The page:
The food, everyone agrees, was delicious, nutritious, and it met the needs of everyone from vegans, gluten intolerant, vegetarian and omnivore. As I mentioned, one person was eating only raw food, but he brought his own stash and was perfectly content to take care of himself. As I say, this group was probably the most easygoing and accommodating gathering of people, ready to jump in and help, happy to go with the flow, and operating on a wavelength that was almost always harmonious. I really can’t believe how quickly everyone clicked. It could have been something in the food but, really, if it was it can only have enhanced what everyone had already brought to the table.

For me, personally, this workshop brought me closer to understanding just what it takes to be responsible for your own dwelling. It is so much more than I think that I am ready for, yet, but going to Vermont and participating in this modern day ‘barn raising’ reminded me of just how much community is a key element in the successful construction of a home or workshop. Everyone I met there is walking on the path towards that community, wherever it may be.

For some of us, that community is still something that we are seeking. Many of us have a community that is physically spread out across the country or the world. Some have found their place and their community but are adding new skills to their skillset, already planning a building or the repair of a building. We all agreed that, at the end of the workshop, we were sad to be parting ways and that, if the Zombie Apocalypse were to take place, we’d happily stick it out together up there with Tyler and Tara.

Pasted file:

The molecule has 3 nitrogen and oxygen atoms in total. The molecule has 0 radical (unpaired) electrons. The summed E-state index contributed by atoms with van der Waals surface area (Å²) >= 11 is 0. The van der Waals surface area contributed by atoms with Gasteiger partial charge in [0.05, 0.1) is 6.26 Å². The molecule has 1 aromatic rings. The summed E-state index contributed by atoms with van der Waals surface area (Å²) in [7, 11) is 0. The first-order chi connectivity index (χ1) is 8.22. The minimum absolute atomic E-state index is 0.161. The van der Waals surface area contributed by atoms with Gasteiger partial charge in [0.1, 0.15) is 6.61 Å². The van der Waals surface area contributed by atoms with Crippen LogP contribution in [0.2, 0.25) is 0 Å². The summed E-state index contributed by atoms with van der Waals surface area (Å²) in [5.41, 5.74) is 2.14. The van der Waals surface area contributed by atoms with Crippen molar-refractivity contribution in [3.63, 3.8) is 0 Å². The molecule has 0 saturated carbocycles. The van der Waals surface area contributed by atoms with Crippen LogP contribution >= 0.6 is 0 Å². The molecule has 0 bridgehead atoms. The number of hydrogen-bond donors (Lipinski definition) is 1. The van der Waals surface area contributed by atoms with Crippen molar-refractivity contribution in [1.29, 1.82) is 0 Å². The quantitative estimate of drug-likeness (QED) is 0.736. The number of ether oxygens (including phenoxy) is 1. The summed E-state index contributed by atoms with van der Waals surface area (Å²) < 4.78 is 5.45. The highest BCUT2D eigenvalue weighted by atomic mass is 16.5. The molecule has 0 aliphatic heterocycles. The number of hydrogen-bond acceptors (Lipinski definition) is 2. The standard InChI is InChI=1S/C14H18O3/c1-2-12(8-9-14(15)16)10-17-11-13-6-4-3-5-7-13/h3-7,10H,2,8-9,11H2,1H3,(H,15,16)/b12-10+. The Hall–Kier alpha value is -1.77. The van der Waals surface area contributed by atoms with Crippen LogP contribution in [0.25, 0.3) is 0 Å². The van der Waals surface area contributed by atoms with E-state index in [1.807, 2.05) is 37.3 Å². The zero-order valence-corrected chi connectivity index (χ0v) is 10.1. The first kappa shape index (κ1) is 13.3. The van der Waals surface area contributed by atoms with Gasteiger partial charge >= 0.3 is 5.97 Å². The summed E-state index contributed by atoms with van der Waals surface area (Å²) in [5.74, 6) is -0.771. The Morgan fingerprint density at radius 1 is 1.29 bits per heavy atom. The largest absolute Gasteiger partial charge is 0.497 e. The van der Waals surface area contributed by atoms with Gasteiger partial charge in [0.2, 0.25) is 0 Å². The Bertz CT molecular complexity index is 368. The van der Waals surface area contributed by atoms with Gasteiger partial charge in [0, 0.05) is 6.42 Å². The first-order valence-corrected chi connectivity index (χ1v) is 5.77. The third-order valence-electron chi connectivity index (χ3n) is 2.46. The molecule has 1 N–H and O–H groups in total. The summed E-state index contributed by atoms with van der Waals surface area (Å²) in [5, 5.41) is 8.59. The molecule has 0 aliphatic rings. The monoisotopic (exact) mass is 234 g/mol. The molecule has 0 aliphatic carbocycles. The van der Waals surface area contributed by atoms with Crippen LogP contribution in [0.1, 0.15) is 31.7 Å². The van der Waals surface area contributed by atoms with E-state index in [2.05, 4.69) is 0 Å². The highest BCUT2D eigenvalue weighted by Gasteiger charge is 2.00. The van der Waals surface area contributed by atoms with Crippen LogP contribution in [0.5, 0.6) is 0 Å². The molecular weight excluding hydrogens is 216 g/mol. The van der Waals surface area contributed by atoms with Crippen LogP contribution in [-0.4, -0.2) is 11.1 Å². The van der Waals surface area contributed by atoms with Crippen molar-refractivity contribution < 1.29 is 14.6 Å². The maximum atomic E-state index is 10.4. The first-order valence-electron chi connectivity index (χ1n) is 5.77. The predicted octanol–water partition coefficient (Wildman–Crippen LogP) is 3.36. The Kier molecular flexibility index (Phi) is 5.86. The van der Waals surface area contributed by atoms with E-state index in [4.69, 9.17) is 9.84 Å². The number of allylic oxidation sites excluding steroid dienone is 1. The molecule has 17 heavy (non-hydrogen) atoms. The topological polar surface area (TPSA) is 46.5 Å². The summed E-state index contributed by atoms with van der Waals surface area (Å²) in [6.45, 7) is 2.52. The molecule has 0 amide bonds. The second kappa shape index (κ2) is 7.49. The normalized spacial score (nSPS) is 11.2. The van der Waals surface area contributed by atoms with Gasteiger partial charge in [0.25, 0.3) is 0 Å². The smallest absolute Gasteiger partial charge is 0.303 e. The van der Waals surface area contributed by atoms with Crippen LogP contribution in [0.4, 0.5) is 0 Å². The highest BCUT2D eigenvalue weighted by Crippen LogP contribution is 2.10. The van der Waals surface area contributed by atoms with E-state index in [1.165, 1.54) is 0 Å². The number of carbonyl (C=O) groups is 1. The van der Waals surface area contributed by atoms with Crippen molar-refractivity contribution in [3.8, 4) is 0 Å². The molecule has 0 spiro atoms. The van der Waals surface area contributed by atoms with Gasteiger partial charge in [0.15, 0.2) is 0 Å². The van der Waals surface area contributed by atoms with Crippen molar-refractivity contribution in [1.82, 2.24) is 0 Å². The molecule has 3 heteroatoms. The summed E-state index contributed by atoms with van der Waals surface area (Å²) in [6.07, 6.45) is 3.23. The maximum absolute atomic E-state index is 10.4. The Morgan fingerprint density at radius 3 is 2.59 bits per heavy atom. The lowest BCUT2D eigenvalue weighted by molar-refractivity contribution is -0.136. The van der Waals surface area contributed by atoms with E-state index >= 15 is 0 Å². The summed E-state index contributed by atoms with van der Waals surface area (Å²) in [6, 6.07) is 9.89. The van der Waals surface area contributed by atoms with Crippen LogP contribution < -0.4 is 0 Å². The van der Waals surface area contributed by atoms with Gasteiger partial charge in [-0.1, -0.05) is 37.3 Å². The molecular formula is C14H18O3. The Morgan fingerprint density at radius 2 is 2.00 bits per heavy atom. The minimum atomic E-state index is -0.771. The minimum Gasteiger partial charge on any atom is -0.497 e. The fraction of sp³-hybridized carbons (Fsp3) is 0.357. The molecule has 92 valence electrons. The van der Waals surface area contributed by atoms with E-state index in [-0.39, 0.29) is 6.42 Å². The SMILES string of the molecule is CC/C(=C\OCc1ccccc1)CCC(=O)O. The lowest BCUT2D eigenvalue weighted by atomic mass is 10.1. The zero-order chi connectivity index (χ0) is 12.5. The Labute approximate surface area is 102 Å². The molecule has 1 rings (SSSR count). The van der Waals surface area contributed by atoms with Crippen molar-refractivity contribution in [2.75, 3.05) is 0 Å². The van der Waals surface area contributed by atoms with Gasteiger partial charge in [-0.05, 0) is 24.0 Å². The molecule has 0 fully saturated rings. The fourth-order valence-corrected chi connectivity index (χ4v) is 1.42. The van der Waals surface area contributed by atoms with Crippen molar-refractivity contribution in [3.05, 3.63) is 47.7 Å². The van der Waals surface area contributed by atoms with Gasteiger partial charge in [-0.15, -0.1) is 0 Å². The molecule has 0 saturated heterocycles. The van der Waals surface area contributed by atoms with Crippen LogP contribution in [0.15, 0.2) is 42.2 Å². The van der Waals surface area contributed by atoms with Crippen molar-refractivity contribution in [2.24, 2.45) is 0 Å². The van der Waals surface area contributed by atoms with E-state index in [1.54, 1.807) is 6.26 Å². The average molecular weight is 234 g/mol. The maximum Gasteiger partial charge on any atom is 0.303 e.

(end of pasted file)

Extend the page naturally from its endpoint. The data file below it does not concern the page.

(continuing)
I am sad that we are all so spread out and, as one of those who is still seeking his tribe, I am hopeful that learning these skills, along with meeting and sharing with this group of people, I am starting to get better at both building a structure and at building a community. Living in NYC presents its own special challenges in that regard. I have lived here with my family for 12 years and we still count on one hand the number of families, couples and individuals that are a part of that close circle with whom you would gladly live through the Zombie Apocalypse.